Comments by Congressman Todd Akin, left, have reinforced an existing narrative by Democrats about a Republican “war on women.”

The GOP’s Todd Akin problem

August 24, 2012

One of the charges made by both parties in this election cycle is that the other party is engaging in a “war on women.”

Democrats argue that Republicans are waging a war on women by attempting to restrict abortion rights, trying to limit access to birth control and opposing fair pay legislation. Republicans argue that the Democratic failure on economic issues constitute the “real” war on women.

With the entry of Paul Ryan into the race, the hot issue became Ryan’s positions on Medicare and Social Security and whether these were programs worth saving. Congressman Todd Akin, who represents most of St. Louis’ suburbs (meaning that for many readers, he’s your congressman), has refocused the national debate on the Republican “war on women.”

Akin articulated his opposition to abortion, including cases of rape, by stating, “First of all, from what I understand from doctors, (pregnancy caused by rape), that’s really rare. If it’s a legitimate rape, the female body has ways to try to shut that whole thing down.”

Akin sparked a national outcry as nearly every major politician called for him to resign from the race to be Missouri’s next senator. Despite these calls, Akin remains the Republican nominee for Senate in Missouri.

First let’s put aside the ridiculous idea that rape doesn’t cause pregnancy. In the face of overwhelming medical evidence, even Todd Akin himself admitted Tuesday that rape causes pregnancy (about five percent of rapes result in pregnancy). Never mind that President George W. Bush nominated a federal judge (confirmed by Republicans) who agrees with Akin’s statement and that this isn’t the first Republican Senate nominee to make the claim that violent rape doesn’t cause pregnancy. Fay Boozman said this in 1998 and was later appointed head of the Arkansas Health Department by Mike Huckabee, a man who has been a champion of Todd Akin’s candidacy and a defender of his since this controversy began.

Akin has since articulated that when he said “legitimate” rape, he meant “forcible” rape. This explanation doesn’t help Akin nor does it help the Republican party, whose vice presidential nominee Paul Ryan co-sponsored legislation with Akin restricting the use of taxpayer money for abortions to those pregnancies caused by “forcible rape.” This excludes the rape of minors, date rape or rapes not resulting in injuries to the victim. Apparently these don’t meet the definition of “legitimate” rape. By the way, in a recent poll, only 15 percent of Americans agreed with the policy of no exceptions for rape victims in abortion laws.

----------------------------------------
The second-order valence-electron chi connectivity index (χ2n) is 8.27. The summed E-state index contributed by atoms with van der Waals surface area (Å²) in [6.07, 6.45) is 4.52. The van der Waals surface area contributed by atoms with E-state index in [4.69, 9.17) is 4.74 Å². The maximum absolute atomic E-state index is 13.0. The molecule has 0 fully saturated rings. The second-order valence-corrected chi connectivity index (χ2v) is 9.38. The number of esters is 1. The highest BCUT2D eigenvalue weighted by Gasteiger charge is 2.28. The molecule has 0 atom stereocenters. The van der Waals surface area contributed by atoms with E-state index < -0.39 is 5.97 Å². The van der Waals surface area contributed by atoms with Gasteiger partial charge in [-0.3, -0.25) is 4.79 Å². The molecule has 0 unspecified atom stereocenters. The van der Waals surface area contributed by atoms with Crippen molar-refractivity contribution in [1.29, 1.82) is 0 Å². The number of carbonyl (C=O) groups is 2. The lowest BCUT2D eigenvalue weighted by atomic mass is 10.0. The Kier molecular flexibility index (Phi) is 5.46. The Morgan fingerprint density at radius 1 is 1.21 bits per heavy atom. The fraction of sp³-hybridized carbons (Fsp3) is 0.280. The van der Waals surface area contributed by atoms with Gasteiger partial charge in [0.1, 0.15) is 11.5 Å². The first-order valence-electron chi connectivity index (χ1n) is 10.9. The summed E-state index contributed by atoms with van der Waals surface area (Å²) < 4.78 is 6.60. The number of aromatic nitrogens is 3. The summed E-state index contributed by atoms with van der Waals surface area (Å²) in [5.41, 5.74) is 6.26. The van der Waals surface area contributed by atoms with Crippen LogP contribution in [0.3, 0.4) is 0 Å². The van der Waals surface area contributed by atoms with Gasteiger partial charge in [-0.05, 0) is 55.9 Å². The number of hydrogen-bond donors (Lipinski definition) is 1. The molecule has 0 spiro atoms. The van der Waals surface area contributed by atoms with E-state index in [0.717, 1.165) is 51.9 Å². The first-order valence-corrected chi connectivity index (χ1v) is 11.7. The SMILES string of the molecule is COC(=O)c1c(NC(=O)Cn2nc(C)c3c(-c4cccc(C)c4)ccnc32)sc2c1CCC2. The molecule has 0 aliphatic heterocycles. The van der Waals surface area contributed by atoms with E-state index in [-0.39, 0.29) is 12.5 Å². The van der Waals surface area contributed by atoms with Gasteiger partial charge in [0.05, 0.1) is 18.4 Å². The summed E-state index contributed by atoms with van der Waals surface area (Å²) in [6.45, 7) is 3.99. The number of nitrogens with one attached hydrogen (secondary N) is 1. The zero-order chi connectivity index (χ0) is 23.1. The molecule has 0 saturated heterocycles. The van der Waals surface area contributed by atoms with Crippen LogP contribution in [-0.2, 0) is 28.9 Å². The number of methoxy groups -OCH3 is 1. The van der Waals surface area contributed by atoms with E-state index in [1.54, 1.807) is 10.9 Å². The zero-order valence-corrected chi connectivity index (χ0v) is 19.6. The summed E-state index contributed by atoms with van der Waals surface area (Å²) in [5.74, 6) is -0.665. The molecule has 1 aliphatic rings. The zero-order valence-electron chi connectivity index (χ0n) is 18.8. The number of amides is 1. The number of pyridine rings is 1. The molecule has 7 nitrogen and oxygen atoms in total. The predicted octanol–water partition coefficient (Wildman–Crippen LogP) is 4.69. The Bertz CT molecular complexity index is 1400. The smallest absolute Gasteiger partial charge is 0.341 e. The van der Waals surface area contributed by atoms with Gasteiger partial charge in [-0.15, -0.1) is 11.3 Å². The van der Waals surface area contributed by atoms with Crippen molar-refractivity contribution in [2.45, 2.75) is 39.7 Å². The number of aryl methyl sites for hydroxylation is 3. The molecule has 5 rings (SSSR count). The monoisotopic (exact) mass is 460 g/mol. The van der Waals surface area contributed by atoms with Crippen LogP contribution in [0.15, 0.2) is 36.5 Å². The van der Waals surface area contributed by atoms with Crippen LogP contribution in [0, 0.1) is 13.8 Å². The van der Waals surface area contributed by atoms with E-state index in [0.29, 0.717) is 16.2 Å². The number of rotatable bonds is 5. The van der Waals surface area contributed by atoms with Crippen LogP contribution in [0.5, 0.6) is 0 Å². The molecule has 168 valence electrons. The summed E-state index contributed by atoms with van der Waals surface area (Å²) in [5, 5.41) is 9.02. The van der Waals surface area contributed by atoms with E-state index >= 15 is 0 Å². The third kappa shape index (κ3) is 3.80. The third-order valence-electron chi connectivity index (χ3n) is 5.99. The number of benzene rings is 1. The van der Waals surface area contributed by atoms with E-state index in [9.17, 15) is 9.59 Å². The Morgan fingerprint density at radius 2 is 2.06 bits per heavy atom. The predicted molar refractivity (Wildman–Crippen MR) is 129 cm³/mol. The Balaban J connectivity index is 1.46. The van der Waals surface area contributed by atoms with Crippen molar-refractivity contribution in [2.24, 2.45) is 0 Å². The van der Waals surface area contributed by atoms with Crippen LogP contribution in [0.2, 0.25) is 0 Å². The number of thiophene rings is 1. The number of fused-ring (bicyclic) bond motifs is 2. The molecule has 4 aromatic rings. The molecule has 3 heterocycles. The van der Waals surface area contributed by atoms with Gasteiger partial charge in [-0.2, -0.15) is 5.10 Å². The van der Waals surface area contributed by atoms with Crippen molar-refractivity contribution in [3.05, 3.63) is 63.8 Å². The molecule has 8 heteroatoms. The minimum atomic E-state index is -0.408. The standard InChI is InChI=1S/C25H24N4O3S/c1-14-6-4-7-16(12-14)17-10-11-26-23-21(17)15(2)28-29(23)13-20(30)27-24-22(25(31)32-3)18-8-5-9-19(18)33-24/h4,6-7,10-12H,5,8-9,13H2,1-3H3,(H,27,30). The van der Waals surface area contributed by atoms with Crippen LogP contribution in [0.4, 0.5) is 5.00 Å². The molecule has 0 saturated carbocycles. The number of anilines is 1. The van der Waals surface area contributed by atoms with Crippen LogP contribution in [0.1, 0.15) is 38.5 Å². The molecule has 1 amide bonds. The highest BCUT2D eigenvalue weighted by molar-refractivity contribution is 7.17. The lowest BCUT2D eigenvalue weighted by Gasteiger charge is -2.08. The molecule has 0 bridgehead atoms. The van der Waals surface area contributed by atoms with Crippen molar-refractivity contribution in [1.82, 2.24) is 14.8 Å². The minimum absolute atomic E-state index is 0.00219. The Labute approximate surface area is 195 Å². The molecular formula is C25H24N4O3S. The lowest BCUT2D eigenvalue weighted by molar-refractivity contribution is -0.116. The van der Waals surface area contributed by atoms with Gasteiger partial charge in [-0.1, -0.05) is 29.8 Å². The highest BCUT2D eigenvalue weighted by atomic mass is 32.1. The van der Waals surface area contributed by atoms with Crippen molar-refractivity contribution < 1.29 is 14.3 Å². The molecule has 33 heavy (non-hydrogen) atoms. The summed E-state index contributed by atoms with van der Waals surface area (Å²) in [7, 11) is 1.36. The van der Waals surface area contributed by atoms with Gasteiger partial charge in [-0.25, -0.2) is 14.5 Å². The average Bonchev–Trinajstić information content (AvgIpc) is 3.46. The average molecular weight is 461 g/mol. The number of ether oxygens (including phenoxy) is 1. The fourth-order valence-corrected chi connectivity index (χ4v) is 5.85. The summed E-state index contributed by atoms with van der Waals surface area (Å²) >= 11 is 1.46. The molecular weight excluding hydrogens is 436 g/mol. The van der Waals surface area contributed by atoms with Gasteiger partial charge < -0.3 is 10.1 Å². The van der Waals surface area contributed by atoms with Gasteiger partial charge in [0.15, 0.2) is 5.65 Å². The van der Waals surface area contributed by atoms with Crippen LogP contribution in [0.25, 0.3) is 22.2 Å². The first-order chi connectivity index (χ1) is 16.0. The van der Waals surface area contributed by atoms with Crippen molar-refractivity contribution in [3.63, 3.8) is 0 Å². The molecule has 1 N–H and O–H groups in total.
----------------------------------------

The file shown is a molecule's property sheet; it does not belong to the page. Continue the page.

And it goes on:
Eighty percent of rapes are perpetrated by acquaintances, which includes date rape. Date rape is a significant issue for college students, and the FBI recently expanded it’s legal definition of rape to include “instances in which the victim is incapable of giving consent because of temporary or permanent mental or physical incapacity, including due to the influence of drugs or alcohol or because of age.” Date rape and statutory rape wouldn’t be “legitimate” under the previous FBI definition, the one used in the legislation sponsored by Paul Ryan.

The controversy has forced Mitt Romney to issue a statement clarifying that a Romney administration would be in favor of abortions for rape victims. There is a problem, however: the national Republican party platform, set to be adopted next week at its convention, is at odds with Romney’s stance. The platform leaves no exceptions for abortions when pregnancies are caused by rape, outlawing them entirely whether the rape was “legitimate” or not. Romney may agree with 85 percent of America, but not his own party or vice presidential candidate.

The Chairman of the Republican National Committee correctly noted Monday that not all women are pro-abortion rights and abortion isn’t the only issue they care about. But if Republicans believe that not all rapes are legitimate, appoint men like Todd Akin to the House Science Committee, choose Paul Ryan as their vice presidential nominee, and disagree with 85 percent of America on abortion rights, then they have to seriously look at the message they are presenting to and about women.

Photo: Capt. James J. Housinger, commanding officer of the guided-missile cruiser USS Mobile Bay, explains the command information center to U.S. Congressman Todd Akin during a shipboard tour.

(Photo credit: Elena Pence, US Navy)

Editor’s Note: This post originally appeared as an opinion column in The Maneater on August 24, 2012.

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